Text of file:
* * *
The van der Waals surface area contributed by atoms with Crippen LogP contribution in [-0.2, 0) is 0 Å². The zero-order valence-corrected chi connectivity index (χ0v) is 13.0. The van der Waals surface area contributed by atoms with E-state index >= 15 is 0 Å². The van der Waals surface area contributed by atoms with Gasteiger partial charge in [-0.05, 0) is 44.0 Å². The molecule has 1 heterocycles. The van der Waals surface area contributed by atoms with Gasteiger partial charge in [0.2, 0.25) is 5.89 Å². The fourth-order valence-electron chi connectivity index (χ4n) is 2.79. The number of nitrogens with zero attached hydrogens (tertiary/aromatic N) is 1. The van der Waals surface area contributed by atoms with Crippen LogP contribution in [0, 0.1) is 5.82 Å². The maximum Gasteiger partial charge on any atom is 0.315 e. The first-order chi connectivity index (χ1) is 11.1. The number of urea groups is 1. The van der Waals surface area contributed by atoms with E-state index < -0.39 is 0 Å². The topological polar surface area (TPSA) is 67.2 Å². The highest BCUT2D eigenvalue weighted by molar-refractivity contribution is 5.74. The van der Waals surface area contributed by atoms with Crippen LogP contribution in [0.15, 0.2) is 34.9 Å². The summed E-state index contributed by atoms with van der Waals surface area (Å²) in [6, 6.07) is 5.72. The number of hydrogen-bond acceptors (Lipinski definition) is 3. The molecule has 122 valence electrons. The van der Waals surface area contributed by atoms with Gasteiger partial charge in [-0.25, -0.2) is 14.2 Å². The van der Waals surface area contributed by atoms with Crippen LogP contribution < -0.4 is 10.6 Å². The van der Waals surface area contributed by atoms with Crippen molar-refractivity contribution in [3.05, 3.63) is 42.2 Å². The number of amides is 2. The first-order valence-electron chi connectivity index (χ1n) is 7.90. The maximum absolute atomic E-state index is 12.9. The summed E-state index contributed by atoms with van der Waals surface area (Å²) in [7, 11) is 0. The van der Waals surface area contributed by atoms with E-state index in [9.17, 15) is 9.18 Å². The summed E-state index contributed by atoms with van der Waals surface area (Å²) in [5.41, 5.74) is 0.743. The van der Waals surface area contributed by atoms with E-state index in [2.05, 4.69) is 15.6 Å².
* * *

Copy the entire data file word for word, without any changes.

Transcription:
The van der Waals surface area contributed by atoms with Crippen LogP contribution in [-0.2, 0) is 0 Å². The zero-order valence-corrected chi connectivity index (χ0v) is 13.0. The van der Waals surface area contributed by atoms with E-state index >= 15 is 0 Å². The van der Waals surface area contributed by atoms with Gasteiger partial charge in [-0.05, 0) is 44.0 Å². The molecule has 1 heterocycles. The van der Waals surface area contributed by atoms with Gasteiger partial charge in [0.2, 0.25) is 5.89 Å². The fourth-order valence-electron chi connectivity index (χ4n) is 2.79. The number of nitrogens with zero attached hydrogens (tertiary/aromatic N) is 1. The van der Waals surface area contributed by atoms with Crippen LogP contribution in [0, 0.1) is 5.82 Å². The maximum Gasteiger partial charge on any atom is 0.315 e. The first-order chi connectivity index (χ1) is 11.1. The number of urea groups is 1. The van der Waals surface area contributed by atoms with E-state index < -0.39 is 0 Å². The topological polar surface area (TPSA) is 67.2 Å². The highest BCUT2D eigenvalue weighted by molar-refractivity contribution is 5.74. The van der Waals surface area contributed by atoms with Crippen LogP contribution in [0.15, 0.2) is 34.9 Å². The summed E-state index contributed by atoms with van der Waals surface area (Å²) in [6, 6.07) is 5.72. The number of hydrogen-bond acceptors (Lipinski definition) is 3. The molecule has 122 valence electrons. The van der Waals surface area contributed by atoms with Gasteiger partial charge in [-0.25, -0.2) is 14.2 Å². The van der Waals surface area contributed by atoms with Crippen LogP contribution < -0.4 is 10.6 Å². The van der Waals surface area contributed by atoms with Crippen molar-refractivity contribution in [3.05, 3.63) is 42.2 Å². The number of amides is 2. The first-order valence-electron chi connectivity index (χ1n) is 7.90. The maximum absolute atomic E-state index is 12.9. The summed E-state index contributed by atoms with van der Waals surface area (Å²) in [7, 11) is 0. The van der Waals surface area contributed by atoms with E-state index in [9.17, 15) is 9.18 Å². The summed E-state index contributed by atoms with van der Waals surface area (Å²) in [5.41, 5.74) is 0.743. The van der Waals surface area contributed by atoms with E-state index in [2.05, 4.69) is 15.6 Å².